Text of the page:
20 years ago, our founding father shares Singapore’s perspective on the root of the then-current 1997-98 Asian Financial Crisis at Baker Institute – a quick rise of foreign short-term debt to initiate long-term infrastructure projects in relatively closed economies that were not ready to handle such a huge influx of foreign capital.
This huge influx of foreign capital then found itself flowing into the stock markets, properties etc – any assets that can readily absorb a huge amount of money. These assets are then further collateralised to take on more debt for businesses, personal loans etc.
Money were being made, and many were getting rich.
Borrowers were excited by the ease of getting money and thought the low interest rates were guaranteed by their governments since their currencies were pegged to the dollars. So the party continued.
Eventually, when the US interest rates suddenly increased, many credit lines were cut off, financial institutes started drawing out the laundry list of their borrowers and the countries and started calling back the loans and issuing different credit ratings than before.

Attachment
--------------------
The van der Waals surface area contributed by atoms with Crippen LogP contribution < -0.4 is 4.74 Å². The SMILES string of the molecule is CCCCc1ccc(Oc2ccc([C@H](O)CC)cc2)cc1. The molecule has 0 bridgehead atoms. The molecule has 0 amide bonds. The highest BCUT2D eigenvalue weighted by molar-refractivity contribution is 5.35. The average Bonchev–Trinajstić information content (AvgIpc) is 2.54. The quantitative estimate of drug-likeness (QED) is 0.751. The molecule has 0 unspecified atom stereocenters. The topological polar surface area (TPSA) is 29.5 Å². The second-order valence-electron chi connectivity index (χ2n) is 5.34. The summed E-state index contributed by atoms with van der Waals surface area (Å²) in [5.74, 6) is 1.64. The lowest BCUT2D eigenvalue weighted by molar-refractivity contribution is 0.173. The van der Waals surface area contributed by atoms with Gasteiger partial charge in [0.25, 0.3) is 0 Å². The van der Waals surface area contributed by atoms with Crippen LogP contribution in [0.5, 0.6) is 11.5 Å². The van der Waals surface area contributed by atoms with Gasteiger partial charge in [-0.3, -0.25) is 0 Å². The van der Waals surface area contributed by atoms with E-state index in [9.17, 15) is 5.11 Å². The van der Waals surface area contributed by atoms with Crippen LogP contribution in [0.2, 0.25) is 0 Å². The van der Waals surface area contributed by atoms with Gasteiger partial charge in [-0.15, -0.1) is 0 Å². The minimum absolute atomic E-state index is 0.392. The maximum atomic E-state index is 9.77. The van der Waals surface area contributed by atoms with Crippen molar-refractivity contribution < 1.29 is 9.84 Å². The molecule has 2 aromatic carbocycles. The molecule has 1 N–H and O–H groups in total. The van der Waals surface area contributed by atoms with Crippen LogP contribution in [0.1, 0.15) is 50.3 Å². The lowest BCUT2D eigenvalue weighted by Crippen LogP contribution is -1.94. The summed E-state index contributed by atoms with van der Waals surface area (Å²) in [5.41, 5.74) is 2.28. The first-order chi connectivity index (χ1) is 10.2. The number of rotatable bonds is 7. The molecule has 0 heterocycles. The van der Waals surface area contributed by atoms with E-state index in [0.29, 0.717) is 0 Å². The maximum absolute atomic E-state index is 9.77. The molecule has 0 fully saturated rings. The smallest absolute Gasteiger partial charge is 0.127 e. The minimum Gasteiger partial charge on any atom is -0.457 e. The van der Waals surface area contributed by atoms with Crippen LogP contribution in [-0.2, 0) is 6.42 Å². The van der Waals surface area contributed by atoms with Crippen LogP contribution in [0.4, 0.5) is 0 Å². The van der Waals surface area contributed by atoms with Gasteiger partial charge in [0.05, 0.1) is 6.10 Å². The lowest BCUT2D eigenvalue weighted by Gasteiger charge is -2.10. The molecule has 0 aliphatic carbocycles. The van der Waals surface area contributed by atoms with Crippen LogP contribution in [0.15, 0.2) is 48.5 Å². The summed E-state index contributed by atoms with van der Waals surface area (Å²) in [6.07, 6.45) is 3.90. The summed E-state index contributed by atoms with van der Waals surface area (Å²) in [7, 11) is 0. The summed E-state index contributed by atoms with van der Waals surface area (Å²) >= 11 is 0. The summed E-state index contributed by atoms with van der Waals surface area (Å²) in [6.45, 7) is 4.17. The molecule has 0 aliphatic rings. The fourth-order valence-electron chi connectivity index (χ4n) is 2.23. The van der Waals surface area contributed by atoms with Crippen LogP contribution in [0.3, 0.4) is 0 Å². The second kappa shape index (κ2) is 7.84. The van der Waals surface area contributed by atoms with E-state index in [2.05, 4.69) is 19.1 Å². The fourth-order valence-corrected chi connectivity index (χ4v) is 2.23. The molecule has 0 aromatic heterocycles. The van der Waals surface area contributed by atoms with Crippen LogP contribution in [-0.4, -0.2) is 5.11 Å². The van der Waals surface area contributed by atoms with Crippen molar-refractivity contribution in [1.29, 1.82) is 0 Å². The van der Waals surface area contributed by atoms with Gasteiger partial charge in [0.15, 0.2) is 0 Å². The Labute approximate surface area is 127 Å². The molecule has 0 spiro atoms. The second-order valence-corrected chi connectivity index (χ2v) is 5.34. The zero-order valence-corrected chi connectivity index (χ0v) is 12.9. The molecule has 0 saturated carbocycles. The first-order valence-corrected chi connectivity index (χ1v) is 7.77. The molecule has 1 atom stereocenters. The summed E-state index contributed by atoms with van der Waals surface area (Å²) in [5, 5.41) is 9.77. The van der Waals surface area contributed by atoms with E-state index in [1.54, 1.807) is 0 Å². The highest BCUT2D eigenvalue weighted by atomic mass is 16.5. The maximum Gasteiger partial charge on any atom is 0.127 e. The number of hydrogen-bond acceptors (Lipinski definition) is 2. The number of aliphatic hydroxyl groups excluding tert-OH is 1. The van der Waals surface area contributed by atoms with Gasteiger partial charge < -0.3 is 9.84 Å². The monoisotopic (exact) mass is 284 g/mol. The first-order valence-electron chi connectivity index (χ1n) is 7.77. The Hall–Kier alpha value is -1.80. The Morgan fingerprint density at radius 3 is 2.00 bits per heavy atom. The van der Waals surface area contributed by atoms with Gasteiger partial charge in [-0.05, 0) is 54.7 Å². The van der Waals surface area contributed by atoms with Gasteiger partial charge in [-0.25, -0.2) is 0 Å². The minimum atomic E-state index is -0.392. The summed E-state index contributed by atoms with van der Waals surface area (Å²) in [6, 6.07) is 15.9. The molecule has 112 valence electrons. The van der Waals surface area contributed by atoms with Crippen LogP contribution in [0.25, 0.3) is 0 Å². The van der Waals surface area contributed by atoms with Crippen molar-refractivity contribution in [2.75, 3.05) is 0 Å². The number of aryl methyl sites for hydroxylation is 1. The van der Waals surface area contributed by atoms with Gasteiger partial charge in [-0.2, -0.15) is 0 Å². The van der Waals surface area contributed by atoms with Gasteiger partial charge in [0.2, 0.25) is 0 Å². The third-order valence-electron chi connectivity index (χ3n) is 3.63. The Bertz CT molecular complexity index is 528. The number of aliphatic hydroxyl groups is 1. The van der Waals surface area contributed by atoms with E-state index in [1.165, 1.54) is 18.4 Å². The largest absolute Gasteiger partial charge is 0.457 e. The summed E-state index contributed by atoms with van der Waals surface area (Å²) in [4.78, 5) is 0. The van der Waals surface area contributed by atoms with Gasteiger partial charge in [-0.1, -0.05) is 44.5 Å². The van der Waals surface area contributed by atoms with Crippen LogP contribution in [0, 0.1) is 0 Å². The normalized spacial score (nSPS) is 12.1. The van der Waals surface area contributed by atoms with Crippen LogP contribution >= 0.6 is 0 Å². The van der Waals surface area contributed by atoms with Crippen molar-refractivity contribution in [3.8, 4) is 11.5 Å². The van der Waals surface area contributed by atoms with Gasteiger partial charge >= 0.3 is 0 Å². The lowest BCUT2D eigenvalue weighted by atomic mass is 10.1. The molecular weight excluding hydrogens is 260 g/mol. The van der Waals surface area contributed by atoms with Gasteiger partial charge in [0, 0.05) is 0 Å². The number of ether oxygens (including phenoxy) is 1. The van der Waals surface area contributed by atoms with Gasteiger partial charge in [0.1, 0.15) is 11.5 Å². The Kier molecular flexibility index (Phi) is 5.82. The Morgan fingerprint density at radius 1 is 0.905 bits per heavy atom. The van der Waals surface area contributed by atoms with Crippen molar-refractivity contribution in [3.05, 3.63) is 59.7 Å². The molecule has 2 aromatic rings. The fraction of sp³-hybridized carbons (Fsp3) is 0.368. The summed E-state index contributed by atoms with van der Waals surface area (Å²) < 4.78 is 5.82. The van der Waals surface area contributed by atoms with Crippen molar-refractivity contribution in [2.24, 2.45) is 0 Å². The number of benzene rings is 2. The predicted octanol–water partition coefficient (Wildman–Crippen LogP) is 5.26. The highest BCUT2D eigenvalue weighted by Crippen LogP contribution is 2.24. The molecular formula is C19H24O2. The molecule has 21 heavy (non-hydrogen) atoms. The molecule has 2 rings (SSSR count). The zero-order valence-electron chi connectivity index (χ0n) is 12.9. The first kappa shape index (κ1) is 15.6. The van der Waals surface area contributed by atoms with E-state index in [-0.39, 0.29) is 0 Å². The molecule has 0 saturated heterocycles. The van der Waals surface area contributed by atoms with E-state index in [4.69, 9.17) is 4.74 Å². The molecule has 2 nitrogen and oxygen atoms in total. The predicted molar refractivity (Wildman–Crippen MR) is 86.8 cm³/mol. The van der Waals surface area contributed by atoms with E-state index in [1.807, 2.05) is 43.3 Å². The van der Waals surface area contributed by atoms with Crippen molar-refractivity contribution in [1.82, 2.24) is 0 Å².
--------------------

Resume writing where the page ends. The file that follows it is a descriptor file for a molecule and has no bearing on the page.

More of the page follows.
The honourable Minister Mentor Lee Kuan Yew shared how several Asian economies which have been working hard to uplift their people out of poverty for more than 30 years and succeeding on their own, and which hoped by opening their economies and adopting the global banking standards that they could do more for their people, watched in horror how their 30 years of hard work vaporised within 30 months.
These issues of hot short-term foreign capital flow, unsustainable foreign debt and not-as-strong corporate governance are still very relevant in the current context, and investors can protect ourselves by observing how management utilise their sources of cash flow.
For instance, we are seeing huge overseas corporates take on significantly more debt to buy back shares at not-so-cheap valuations and paying more dividends to their shareholders – a good way to maximise equity, improve return on equity, “create value” for shareholders and while they are at it, get a performance increase too.
But we are wary – done sustainably, these practices serve well. Overdone, and the damage can be long-lasting.
Meanwhile, we observe how Singapore investors’ interests have been protected and acknowledge the unseen work, furiously paddling behind-the-scene, to stabilise our broad equity and property markets before any short-term hot flow of capital could cause their impact.
We are a blessed bunch.